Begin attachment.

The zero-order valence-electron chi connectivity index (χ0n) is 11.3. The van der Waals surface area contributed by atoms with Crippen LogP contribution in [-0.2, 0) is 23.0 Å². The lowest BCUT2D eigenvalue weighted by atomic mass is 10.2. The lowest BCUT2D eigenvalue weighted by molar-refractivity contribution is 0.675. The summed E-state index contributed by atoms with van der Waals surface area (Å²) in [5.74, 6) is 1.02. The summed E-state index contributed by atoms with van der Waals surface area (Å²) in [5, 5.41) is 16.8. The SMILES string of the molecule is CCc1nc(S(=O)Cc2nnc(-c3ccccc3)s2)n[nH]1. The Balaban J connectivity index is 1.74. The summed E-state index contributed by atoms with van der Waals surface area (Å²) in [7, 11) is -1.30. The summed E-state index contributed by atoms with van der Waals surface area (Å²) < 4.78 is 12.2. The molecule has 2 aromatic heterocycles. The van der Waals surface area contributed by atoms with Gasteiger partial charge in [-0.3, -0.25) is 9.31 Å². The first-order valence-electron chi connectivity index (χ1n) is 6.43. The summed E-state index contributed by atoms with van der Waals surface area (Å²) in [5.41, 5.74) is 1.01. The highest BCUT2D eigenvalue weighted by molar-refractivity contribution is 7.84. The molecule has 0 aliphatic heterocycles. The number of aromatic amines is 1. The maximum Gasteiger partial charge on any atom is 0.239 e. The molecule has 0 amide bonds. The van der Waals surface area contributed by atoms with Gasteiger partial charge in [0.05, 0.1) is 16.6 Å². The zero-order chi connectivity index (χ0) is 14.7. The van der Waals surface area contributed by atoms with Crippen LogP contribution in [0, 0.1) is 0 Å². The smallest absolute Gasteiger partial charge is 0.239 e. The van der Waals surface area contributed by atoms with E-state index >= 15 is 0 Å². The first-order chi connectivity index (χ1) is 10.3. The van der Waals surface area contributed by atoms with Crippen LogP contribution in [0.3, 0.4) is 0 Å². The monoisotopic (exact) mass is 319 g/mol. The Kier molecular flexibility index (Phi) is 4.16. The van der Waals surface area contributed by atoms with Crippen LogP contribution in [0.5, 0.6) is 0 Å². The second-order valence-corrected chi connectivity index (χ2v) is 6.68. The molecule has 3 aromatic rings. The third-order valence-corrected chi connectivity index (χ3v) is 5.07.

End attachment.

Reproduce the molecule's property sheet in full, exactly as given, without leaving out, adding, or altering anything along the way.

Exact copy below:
The zero-order valence-electron chi connectivity index (χ0n) is 11.3. The van der Waals surface area contributed by atoms with Crippen LogP contribution in [-0.2, 0) is 23.0 Å². The lowest BCUT2D eigenvalue weighted by atomic mass is 10.2. The lowest BCUT2D eigenvalue weighted by molar-refractivity contribution is 0.675. The summed E-state index contributed by atoms with van der Waals surface area (Å²) in [5.74, 6) is 1.02. The summed E-state index contributed by atoms with van der Waals surface area (Å²) in [5, 5.41) is 16.8. The SMILES string of the molecule is CCc1nc(S(=O)Cc2nnc(-c3ccccc3)s2)n[nH]1. The Balaban J connectivity index is 1.74. The summed E-state index contributed by atoms with van der Waals surface area (Å²) in [7, 11) is -1.30. The summed E-state index contributed by atoms with van der Waals surface area (Å²) < 4.78 is 12.2. The molecule has 2 aromatic heterocycles. The van der Waals surface area contributed by atoms with Gasteiger partial charge in [-0.3, -0.25) is 9.31 Å². The first-order valence-electron chi connectivity index (χ1n) is 6.43. The summed E-state index contributed by atoms with van der Waals surface area (Å²) in [5.41, 5.74) is 1.01. The highest BCUT2D eigenvalue weighted by molar-refractivity contribution is 7.84. The molecule has 0 aliphatic heterocycles. The number of aromatic amines is 1. The maximum Gasteiger partial charge on any atom is 0.239 e. The molecule has 0 amide bonds. The van der Waals surface area contributed by atoms with Gasteiger partial charge in [0.05, 0.1) is 16.6 Å². The zero-order chi connectivity index (χ0) is 14.7. The van der Waals surface area contributed by atoms with Crippen LogP contribution in [0, 0.1) is 0 Å². The smallest absolute Gasteiger partial charge is 0.239 e. The van der Waals surface area contributed by atoms with E-state index >= 15 is 0 Å². The first-order chi connectivity index (χ1) is 10.3. The van der Waals surface area contributed by atoms with Crippen LogP contribution in [0.3, 0.4) is 0 Å². The monoisotopic (exact) mass is 319 g/mol. The Kier molecular flexibility index (Phi) is 4.16. The van der Waals surface area contributed by atoms with Crippen LogP contribution in [0.5, 0.6) is 0 Å². The second-order valence-corrected chi connectivity index (χ2v) is 6.68. The molecule has 3 aromatic rings. The third-order valence-corrected chi connectivity index (χ3v) is 5.07.